Additionally there is a strong correlation between race and the use of smokable or crack cocaine. The sentencing for crack has been far more harsh than for the powdered form. The latter often landing someone in rehab rather than prison. And we, white people, along with everyone else pay.
            Our tax bills remind us of the harm that racism does. Moreover, there are communities that border ours, where disparities in enforcement and sentencing result in a near absence of men and fathers. Many have been incarcerated for crimes that might results in probation in another kind of community. Without men and fathers youngsters may stray further. Again the cost is economic as well as to the heart of a community.
            The layers go deeper to my work as a school psychologist and parent educator. This brings me into schools in all kinds of neighborhoods. I try to help the parents I train in the gated housing developments to see that there are no gates strong enough to protect their children from the children who have grown up in communities where racism has limited their opportunities. My work brings me into these places where the terrible intersection of poverty and racism is the toxic stew many of the youngsters I work with grow up in. I see potential in these children, but I know it will be hard to realize that potential.  I, this white person, may be hurt by the absence of a great doctor, teacher or public servant one of those children could become. A few make it through, but some use those exceptions to judge the others.   I am hurt economically, hurt when youngsters do not grow up to contribute to the community, and I am hurt personally from my attachment to these children.  I try to help and do what I can, but there is a tall barrier that, even with my help, they cannot climb. So I stand with them sad at the bottom of this wall. I am hurt in seeing those I care for in a bad situation that I cannot change. 
            The next layer of personal is in my family. Unlike many families my extended family was not an obstacle to a mixed marriage. My husband had been a friend for years before we got married and so my family was aware of what a fine person he was. For my family the only wish was that my husband be a good person who would treat me well.  They got their wish. Mine is a “no-drama” family and that approach applied to my marriage as well.
            Another layer of this situation was not always so comfortable. As the wife in a racially mixed couple, over the last thirty years I have often been the only white person at various family and social events. While times have changed over the years, there have been several situations in which my presence was clearly not welcome. It was not just me; it was the symbol of me, the symbol of the “ oppressor.” And what’s more, I had done the unforgivable; I had  “stolen” an eligible black man from the community. While the hurt I experienced was not deep, it was there.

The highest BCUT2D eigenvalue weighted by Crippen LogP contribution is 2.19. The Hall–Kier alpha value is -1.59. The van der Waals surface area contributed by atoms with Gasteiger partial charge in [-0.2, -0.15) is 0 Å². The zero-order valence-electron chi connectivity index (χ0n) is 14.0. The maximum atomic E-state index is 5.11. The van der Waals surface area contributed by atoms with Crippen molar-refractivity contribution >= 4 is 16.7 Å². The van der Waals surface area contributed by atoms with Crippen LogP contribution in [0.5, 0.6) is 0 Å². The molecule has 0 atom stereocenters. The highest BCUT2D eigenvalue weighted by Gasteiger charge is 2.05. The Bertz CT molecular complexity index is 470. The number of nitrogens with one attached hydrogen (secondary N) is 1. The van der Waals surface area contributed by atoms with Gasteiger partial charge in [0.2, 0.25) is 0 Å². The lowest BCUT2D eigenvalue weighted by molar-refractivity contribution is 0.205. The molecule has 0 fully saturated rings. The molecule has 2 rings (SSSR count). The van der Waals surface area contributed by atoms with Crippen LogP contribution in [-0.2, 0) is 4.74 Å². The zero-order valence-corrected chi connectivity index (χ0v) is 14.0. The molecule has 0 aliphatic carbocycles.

Then to the deepest level, to the people I care most about, my husband and children. My husband is a successful man, a college teacher, a person of great stature and dignity, but it has always hurt to know of the childhood experiences and the indignities that he has dealt with.
            In the course of our years together there have been small hurts as I have made plans for trips or vacations. I wondered if we would be welcomed at various places or would there be some awkwardness or insult. I wished that I could call places first and say, “Oh, by the way, are you going to have any trouble with a mixed couple?” A silly wish. It couldn’t happen. So instead I have sometimes made choices to not go certain places or take part in certain events. I might have been wrong, but I could not take the risk that something special would be ruined by a racist gesture or attitude. Though small, the hurt has been in the form of limits I placed upon us to protect us.
            But perhaps the deepest hurt has come from situations my children have had to deal with.  In my work with parents it is clear that we can endure many things, but we cannot endure seeing our children hurt.  My husband and I taught our children, by word and example, not to see racism at the base of every insult or problem. I have seen, in my work and life, that the misperception of racism can be as limiting as racism. It is definitely better to miss an insult than to perceive one where it does not exist and to understand what is clearly racist is usually from ignorance and fear. In spite of this there were incidents that were hard to ignore.